A former NHS trust chair has been jailed for two years after lying about his qualifications to secure senior roles in the service.

Jon Andrewes was chair of Torbay Care Trust and its successor Torbay and Southern Devon Health and Care Trust from 2007, and chair of Royal Cornwall Hospitals Trust in 2015. He was previosuly chief executive of St Margaret’s Hospice in Somerset.

Royal Cornwall Hospitals NHS Trust

Royal Cornwall Hospitals NHS Trust

Jon Andrewes was chair of Royal Cornwall Hospital in 2015

Mr Andrewes lied about his educational qualifications and work experience with a series of charities. He earned more than £1m over 10 years in the jobs.

He claimed to have been managing director of a youth charity called Groundworks when he had actually spent most of his career as a probation officer, customs officer or youth worker.

His only formal qualification was a higher education certificate in social work from Bristol University, but in a series of job applications he provided CVs that claimed her had a PhD in leadership and success from Plymouth University.

Mr Andrewes, 63, of Flood Street in Totnes, lied about having a masters degree in business administration from Edinburgh University and degree from Bristol. He also claimed to have a Diploma in Advanced accountancy.

He admitted obtaining a pecuniary advantage by deception and two counts of fraud and was jailed for two years by Judge Geoffrey Mercer QC at Exeter Crown Court.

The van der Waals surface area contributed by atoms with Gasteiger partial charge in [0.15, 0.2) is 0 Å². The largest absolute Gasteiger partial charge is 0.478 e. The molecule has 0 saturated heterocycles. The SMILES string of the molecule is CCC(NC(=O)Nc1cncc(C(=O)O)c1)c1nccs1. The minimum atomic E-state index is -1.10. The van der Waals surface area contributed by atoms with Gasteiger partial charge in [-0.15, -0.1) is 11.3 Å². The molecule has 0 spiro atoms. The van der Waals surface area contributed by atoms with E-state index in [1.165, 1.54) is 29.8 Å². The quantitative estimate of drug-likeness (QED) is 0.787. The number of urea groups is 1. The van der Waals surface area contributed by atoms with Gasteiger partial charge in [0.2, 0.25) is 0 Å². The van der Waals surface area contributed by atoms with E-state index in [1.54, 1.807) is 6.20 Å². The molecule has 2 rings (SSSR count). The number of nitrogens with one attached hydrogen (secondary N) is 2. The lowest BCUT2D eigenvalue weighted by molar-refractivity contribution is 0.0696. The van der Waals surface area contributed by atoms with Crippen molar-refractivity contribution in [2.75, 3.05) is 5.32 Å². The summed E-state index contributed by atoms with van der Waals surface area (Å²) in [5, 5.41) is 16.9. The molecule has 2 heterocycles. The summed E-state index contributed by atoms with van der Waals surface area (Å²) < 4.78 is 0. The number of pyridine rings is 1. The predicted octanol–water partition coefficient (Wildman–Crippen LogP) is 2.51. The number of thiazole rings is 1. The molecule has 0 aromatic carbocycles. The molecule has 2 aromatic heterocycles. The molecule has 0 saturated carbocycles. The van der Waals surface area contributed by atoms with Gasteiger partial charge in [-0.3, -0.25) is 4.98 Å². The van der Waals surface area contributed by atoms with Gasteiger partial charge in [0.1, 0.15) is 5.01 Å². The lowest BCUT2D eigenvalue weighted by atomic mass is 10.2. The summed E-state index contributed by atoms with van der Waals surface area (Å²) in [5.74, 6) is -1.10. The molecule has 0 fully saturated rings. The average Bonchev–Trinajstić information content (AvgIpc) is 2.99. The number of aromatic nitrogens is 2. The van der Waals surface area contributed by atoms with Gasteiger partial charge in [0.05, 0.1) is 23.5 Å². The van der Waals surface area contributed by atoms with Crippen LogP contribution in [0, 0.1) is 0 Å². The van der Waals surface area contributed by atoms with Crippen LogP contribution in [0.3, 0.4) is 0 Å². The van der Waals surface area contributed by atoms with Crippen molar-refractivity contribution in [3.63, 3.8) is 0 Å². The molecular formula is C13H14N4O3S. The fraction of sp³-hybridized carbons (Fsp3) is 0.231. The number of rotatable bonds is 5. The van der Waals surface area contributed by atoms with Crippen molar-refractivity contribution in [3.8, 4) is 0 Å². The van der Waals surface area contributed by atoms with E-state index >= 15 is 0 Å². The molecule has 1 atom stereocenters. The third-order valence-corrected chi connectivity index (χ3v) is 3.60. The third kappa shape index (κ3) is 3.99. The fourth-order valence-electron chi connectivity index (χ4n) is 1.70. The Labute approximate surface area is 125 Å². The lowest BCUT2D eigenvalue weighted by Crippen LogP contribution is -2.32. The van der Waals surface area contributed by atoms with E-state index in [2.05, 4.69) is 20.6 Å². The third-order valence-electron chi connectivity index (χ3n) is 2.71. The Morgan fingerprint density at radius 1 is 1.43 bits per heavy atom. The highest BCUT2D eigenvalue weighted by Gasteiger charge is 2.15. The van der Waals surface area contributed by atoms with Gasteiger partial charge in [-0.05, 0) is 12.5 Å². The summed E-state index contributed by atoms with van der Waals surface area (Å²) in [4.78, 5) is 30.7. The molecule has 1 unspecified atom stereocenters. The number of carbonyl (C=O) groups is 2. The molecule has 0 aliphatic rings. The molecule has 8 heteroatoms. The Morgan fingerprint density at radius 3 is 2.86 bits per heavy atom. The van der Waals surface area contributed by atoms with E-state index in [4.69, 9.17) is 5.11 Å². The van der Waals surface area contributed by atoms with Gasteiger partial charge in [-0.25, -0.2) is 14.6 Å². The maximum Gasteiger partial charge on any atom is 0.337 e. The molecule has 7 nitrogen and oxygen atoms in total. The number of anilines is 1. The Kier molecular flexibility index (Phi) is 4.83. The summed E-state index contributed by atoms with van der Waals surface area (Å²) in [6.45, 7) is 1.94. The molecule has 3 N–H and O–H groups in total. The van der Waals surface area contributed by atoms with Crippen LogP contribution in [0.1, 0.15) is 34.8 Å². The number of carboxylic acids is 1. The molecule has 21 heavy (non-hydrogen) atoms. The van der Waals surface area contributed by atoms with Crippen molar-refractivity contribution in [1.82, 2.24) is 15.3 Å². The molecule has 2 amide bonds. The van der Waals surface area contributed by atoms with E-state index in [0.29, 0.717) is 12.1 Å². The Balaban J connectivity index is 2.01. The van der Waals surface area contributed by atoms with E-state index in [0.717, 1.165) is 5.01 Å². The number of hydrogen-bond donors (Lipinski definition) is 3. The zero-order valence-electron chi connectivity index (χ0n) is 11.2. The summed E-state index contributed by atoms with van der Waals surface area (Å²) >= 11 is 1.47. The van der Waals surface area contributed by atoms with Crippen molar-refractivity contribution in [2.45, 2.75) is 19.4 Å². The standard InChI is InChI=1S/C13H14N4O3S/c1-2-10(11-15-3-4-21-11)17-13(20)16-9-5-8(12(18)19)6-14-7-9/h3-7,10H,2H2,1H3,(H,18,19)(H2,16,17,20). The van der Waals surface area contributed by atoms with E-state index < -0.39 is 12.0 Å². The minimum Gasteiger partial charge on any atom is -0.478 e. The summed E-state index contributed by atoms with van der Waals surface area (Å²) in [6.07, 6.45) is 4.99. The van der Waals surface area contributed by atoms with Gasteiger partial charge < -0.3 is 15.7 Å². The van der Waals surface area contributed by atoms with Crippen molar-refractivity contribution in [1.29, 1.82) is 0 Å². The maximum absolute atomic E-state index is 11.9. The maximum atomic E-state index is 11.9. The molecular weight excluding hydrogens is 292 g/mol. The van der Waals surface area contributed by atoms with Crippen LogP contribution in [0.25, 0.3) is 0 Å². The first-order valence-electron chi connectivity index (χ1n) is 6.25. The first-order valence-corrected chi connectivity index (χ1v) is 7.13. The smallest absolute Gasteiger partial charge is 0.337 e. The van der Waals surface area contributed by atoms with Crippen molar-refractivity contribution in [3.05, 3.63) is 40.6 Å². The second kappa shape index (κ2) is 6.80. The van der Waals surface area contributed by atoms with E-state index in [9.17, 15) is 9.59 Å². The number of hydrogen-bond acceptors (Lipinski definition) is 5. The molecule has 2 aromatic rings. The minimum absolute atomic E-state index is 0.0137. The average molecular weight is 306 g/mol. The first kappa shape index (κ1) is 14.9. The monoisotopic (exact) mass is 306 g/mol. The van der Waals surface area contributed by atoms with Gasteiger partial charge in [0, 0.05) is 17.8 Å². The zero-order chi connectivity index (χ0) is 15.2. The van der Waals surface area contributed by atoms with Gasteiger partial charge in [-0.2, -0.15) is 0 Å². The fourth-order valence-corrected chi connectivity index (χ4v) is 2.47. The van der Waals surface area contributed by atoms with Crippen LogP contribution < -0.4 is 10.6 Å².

The judge said: “For a period of over 10 years your outwardly prestigious life was based on lies; more accurately a series of staggering lies.

“They were repeated lies about your education and employment, your background and experience. They were lies by which you obtained responsible positions which you probably, if not certainly, would not have obtained otherwise.

“They were positions in which honesty and integrity were essential qualities. I sentence you on the basis that you worked hard in all the posts which you obtained dishonestly and achieved success in them.

“Even on that basis, it does not take away from the seriousness of these offences and the criminality which lies behind them.

“The level of dishonesty, the extent of the deception in this case, and the effect on the organisations you deceived means only a prison sentence is appropriate.”

Ms Ros Collins, defending Mr Andrewes, said he was “extremely regretful and remorseful at his sheer stupidity in fabricating his educational qualifications”.